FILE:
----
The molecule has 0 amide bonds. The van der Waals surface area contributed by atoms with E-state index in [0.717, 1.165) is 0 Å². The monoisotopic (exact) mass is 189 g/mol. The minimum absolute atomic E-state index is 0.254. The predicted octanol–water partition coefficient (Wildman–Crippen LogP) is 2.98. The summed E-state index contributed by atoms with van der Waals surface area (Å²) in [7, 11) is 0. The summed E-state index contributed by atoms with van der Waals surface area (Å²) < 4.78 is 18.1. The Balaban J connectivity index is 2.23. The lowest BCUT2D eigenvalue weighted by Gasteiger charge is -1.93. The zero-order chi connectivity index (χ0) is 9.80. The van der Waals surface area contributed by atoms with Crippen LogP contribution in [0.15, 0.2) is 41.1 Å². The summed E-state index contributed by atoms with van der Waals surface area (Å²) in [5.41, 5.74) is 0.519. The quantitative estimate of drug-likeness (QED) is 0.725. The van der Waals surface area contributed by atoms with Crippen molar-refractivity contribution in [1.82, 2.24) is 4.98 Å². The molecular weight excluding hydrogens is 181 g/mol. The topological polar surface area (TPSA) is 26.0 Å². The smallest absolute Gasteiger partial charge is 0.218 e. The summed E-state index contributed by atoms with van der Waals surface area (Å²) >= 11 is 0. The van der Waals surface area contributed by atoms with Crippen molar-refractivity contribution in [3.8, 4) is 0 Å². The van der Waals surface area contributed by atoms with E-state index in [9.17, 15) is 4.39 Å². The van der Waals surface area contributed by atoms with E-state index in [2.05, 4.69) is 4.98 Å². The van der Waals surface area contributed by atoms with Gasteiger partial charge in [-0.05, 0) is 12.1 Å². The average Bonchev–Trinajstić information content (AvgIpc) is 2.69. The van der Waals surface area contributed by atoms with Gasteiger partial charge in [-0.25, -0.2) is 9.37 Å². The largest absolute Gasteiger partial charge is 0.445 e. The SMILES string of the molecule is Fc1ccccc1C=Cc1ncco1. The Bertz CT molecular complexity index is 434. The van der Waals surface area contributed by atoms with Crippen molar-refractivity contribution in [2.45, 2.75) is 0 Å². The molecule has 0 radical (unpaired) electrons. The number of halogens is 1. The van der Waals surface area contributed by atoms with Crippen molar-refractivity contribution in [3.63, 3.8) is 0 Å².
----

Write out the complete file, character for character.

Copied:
The molecule has 0 amide bonds. The van der Waals surface area contributed by atoms with E-state index in [0.717, 1.165) is 0 Å². The monoisotopic (exact) mass is 189 g/mol. The minimum absolute atomic E-state index is 0.254. The predicted octanol–water partition coefficient (Wildman–Crippen LogP) is 2.98. The summed E-state index contributed by atoms with van der Waals surface area (Å²) in [7, 11) is 0. The summed E-state index contributed by atoms with van der Waals surface area (Å²) < 4.78 is 18.1. The Balaban J connectivity index is 2.23. The lowest BCUT2D eigenvalue weighted by Gasteiger charge is -1.93. The zero-order chi connectivity index (χ0) is 9.80. The van der Waals surface area contributed by atoms with Crippen LogP contribution in [0.15, 0.2) is 41.1 Å². The summed E-state index contributed by atoms with van der Waals surface area (Å²) in [5.41, 5.74) is 0.519. The quantitative estimate of drug-likeness (QED) is 0.725. The van der Waals surface area contributed by atoms with Crippen molar-refractivity contribution in [1.82, 2.24) is 4.98 Å². The molecular weight excluding hydrogens is 181 g/mol. The topological polar surface area (TPSA) is 26.0 Å². The smallest absolute Gasteiger partial charge is 0.218 e. The summed E-state index contributed by atoms with van der Waals surface area (Å²) >= 11 is 0. The van der Waals surface area contributed by atoms with Crippen molar-refractivity contribution in [3.8, 4) is 0 Å². The van der Waals surface area contributed by atoms with E-state index in [9.17, 15) is 4.39 Å². The van der Waals surface area contributed by atoms with E-state index in [2.05, 4.69) is 4.98 Å². The van der Waals surface area contributed by atoms with Gasteiger partial charge in [-0.05, 0) is 12.1 Å². The average Bonchev–Trinajstić information content (AvgIpc) is 2.69. The van der Waals surface area contributed by atoms with Gasteiger partial charge in [-0.25, -0.2) is 9.37 Å². The largest absolute Gasteiger partial charge is 0.445 e. The SMILES string of the molecule is Fc1ccccc1C=Cc1ncco1. The Bertz CT molecular complexity index is 434. The van der Waals surface area contributed by atoms with Crippen molar-refractivity contribution in [2.45, 2.75) is 0 Å². The molecule has 0 radical (unpaired) electrons. The number of halogens is 1. The van der Waals surface area contributed by atoms with Crippen molar-refractivity contribution in [3.63, 3.8) is 0 Å².